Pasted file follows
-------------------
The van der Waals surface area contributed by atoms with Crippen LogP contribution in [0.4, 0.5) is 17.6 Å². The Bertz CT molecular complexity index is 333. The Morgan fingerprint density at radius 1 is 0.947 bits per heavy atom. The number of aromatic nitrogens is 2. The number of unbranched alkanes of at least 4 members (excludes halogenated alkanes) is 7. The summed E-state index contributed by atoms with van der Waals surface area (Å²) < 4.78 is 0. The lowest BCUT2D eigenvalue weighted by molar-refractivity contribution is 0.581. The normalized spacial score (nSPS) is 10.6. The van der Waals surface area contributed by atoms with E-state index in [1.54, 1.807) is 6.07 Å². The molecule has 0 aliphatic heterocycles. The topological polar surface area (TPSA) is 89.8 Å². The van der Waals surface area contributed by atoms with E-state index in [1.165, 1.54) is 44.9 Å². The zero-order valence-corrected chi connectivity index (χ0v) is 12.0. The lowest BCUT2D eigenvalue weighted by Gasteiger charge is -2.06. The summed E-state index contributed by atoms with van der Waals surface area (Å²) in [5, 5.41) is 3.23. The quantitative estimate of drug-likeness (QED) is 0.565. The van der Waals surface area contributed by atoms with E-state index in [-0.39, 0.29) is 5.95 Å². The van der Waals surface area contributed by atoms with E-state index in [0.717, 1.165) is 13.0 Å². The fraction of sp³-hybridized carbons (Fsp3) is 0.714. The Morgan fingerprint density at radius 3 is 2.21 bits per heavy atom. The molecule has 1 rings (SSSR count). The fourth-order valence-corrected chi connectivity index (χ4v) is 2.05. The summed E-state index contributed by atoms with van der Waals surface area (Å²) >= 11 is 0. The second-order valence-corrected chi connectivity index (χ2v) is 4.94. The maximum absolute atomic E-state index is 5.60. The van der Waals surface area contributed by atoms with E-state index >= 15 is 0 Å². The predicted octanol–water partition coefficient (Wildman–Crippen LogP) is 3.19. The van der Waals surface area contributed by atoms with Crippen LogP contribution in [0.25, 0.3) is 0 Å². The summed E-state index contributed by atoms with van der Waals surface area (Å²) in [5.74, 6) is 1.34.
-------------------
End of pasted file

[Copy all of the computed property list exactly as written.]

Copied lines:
The van der Waals surface area contributed by atoms with Crippen LogP contribution in [0.4, 0.5) is 17.6 Å². The Bertz CT molecular complexity index is 333. The Morgan fingerprint density at radius 1 is 0.947 bits per heavy atom. The number of aromatic nitrogens is 2. The number of unbranched alkanes of at least 4 members (excludes halogenated alkanes) is 7. The summed E-state index contributed by atoms with van der Waals surface area (Å²) < 4.78 is 0. The lowest BCUT2D eigenvalue weighted by molar-refractivity contribution is 0.581. The normalized spacial score (nSPS) is 10.6. The van der Waals surface area contributed by atoms with E-state index in [1.54, 1.807) is 6.07 Å². The molecule has 0 aliphatic heterocycles. The topological polar surface area (TPSA) is 89.8 Å². The van der Waals surface area contributed by atoms with E-state index in [1.165, 1.54) is 44.9 Å². The zero-order valence-corrected chi connectivity index (χ0v) is 12.0. The lowest BCUT2D eigenvalue weighted by Gasteiger charge is -2.06. The summed E-state index contributed by atoms with van der Waals surface area (Å²) in [5, 5.41) is 3.23. The quantitative estimate of drug-likeness (QED) is 0.565. The van der Waals surface area contributed by atoms with E-state index in [-0.39, 0.29) is 5.95 Å². The van der Waals surface area contributed by atoms with E-state index in [0.717, 1.165) is 13.0 Å². The fraction of sp³-hybridized carbons (Fsp3) is 0.714. The Morgan fingerprint density at radius 3 is 2.21 bits per heavy atom. The molecule has 1 rings (SSSR count). The fourth-order valence-corrected chi connectivity index (χ4v) is 2.05. The summed E-state index contributed by atoms with van der Waals surface area (Å²) >= 11 is 0. The second-order valence-corrected chi connectivity index (χ2v) is 4.94. The maximum absolute atomic E-state index is 5.60. The van der Waals surface area contributed by atoms with E-state index >= 15 is 0 Å². The predicted octanol–water partition coefficient (Wildman–Crippen LogP) is 3.19. The van der Waals surface area contributed by atoms with Crippen LogP contribution in [0.25, 0.3) is 0 Å². The summed E-state index contributed by atoms with van der Waals surface area (Å²) in [5.74, 6) is 1.34.